[Prediction] We are in an Algorithmic Overhang, Part 2

by Lsusr2 min read17th Oct 2021No comments

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In [Prediction] We are in an Algorithmic Overhang I made technical predictions without much explanation. In this post I explain my reasoning. This prediction is contingent on there not being a WWIII or equivalent disaster disrupting semiconductor fabrication.


I wouldn't be surprised if an AI takes over the world in my lifetime. The idea makes me uncomfortable. I question my own sanity. At first I think "no way could the world change that quickly". Then I remember that technology is advancing exponentially. The world is changing faster than ever has before and the pace is accelerating.

Superintelligence is possible. The laws of physics demand it. If superintelligence is possible then it is inevitable. Why hasn't we built one yet? There are four[1] candidate limitations:

  • Data. We lack sufficient training data.
  • Hardware. We lack the ability to push atoms around.
  • Software. The core algorithms are too complicated for human beings to code.
  • Theoretical. We're missing one or more major technical insights.

We're not limited by data

There is more data available on the Internet than in the genetic code of a human being plus the life experience of a single human being.

We're not (yet) limited by hardware

This is controversial but I believe throwing more hardware at existing algorithms won't bring them to human level.

I don't think we're limited by our ability to write software

I suspect that the core learning algorithm of human beings could be written in a handful of scientific papers comparable to the length and complexity of Einstein's Annus Mirabilis. I can't prove this. It's just gut instinct. If I'm wrong and the core learning algorithm(s) of human beings is too complicated to write in a handful of scientific papers then superintelligence will not be built by 2121.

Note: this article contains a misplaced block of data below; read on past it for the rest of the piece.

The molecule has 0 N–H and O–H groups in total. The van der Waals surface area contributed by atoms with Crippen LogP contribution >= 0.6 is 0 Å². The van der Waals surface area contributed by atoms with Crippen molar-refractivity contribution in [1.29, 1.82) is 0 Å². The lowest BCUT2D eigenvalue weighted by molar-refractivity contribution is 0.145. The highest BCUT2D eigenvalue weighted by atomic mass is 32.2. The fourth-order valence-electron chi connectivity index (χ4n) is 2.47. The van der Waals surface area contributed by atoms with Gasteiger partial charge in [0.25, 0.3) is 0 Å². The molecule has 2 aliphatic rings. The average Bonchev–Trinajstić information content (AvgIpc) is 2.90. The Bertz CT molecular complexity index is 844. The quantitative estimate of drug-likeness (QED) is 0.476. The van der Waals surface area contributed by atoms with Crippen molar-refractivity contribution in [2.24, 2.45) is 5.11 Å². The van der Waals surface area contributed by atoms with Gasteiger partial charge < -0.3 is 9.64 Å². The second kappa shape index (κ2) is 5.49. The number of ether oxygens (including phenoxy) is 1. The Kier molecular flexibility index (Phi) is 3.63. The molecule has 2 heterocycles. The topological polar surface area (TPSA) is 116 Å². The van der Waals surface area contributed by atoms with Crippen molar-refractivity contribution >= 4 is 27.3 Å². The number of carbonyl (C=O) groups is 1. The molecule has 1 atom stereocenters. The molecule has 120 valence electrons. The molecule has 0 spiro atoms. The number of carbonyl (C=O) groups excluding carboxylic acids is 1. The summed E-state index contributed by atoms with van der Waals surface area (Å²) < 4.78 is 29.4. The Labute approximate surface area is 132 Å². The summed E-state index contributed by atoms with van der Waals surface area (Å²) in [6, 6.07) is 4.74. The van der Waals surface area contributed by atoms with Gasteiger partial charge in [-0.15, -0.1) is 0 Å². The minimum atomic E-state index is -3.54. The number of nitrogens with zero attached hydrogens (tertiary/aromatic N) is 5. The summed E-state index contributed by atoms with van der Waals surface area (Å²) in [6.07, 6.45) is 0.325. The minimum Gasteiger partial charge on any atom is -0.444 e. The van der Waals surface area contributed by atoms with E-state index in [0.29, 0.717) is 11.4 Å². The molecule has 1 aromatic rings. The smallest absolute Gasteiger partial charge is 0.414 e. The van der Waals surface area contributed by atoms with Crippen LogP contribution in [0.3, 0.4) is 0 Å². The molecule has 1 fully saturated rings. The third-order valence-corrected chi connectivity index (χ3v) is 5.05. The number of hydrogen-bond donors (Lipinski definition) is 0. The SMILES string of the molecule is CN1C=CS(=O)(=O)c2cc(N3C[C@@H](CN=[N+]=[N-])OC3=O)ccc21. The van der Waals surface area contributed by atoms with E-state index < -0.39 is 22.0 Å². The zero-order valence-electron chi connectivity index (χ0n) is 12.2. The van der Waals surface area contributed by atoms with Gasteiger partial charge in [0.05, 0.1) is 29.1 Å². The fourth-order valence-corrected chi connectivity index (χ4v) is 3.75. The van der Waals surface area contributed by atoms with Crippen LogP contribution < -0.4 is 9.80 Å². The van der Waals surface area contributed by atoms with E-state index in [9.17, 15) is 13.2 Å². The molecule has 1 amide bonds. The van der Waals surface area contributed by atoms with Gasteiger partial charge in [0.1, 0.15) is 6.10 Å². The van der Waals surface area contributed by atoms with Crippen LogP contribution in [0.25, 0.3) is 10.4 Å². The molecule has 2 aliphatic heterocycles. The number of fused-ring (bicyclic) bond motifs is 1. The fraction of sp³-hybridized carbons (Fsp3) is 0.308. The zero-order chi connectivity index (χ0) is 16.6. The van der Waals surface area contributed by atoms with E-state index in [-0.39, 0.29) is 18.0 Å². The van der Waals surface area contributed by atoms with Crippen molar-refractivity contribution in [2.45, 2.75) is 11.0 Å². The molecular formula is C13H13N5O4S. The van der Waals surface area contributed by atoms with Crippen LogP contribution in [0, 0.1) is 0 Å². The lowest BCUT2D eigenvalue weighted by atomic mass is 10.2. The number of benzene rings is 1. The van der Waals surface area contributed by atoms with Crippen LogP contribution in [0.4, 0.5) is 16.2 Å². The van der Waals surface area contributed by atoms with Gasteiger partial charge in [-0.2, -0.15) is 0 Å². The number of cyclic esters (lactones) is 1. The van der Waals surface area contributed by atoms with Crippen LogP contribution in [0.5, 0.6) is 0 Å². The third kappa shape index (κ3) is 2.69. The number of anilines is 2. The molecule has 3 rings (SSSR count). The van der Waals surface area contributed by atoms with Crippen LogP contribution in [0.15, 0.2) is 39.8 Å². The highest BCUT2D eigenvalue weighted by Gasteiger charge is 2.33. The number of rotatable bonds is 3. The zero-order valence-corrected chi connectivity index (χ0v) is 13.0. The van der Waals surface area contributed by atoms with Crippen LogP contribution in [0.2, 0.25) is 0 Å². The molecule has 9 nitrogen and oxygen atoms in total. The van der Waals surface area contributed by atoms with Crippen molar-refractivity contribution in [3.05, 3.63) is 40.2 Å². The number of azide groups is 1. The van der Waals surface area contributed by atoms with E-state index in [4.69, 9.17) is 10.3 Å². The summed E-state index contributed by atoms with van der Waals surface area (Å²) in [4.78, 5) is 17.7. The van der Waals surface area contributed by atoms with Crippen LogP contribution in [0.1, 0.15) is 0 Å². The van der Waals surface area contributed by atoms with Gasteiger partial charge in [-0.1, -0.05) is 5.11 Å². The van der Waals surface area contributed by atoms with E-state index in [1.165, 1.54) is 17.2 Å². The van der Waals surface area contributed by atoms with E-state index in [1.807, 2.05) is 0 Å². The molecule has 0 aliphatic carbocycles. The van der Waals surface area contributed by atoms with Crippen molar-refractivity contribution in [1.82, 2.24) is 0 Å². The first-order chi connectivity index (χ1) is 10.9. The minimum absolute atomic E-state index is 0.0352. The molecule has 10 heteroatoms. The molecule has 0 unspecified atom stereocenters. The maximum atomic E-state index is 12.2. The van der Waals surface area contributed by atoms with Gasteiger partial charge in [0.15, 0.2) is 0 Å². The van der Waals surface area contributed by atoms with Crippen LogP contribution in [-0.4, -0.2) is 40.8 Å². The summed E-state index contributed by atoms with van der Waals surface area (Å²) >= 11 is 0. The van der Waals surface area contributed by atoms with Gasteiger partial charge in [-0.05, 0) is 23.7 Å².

Porting a mathematical algorithm to a digital computer is straightforward. Individual inputs like snake detector circuits can be learned by existing machine learning algorithms and fed into the core learning algorithm.

We are definitely limited theoretically

We don't know how mammalian brains work.

I don't think there's a big difference of fundamental architecture between human brains and e.g. mouse brains. Humans do have specialized brain regions for language like Broca's area but I expect language comprehension would be easy to solve if we had an artificial mouse brain running on a computer.

Figuring out how mammalian brains work would constitute a disruptive innovation. It would re-write the rules of machine learning overnight. The instant this algorithm becomes public it would start a race to an superintelligent AI.

What happens next depends on the the algorithm. If it can be scaled efficiently on CPUs and GPUs then a small group could build the first superintelligence. If sufficient hardware is required then it might be possible to restrict AGI to nation-states the way private ownership of nuclear weapons is regulated. I think such a future is possible but unlikely. More precisely, I predict with >50% confidence that the algorithm will run efficiently enough on CPUs or GPUs (or whatever we have on the shelf) for a venture-backed startup to build a superintelligence on off-the-shelf hardware even though specialized hardware would be far more efficient.


  1. A fifth explanation is we're good at pushing atoms around but our universal computers are too inefficient to run a superintelligence because the algorithms behind superintelligence run badly on the von Neumann architecture. This is a variant on the idea of being hardware limited. While plausible, I don't think it's very likely because universal computers are universal. ANNs may not (always) run efficiently on them but ANNs do run on them. ↩︎

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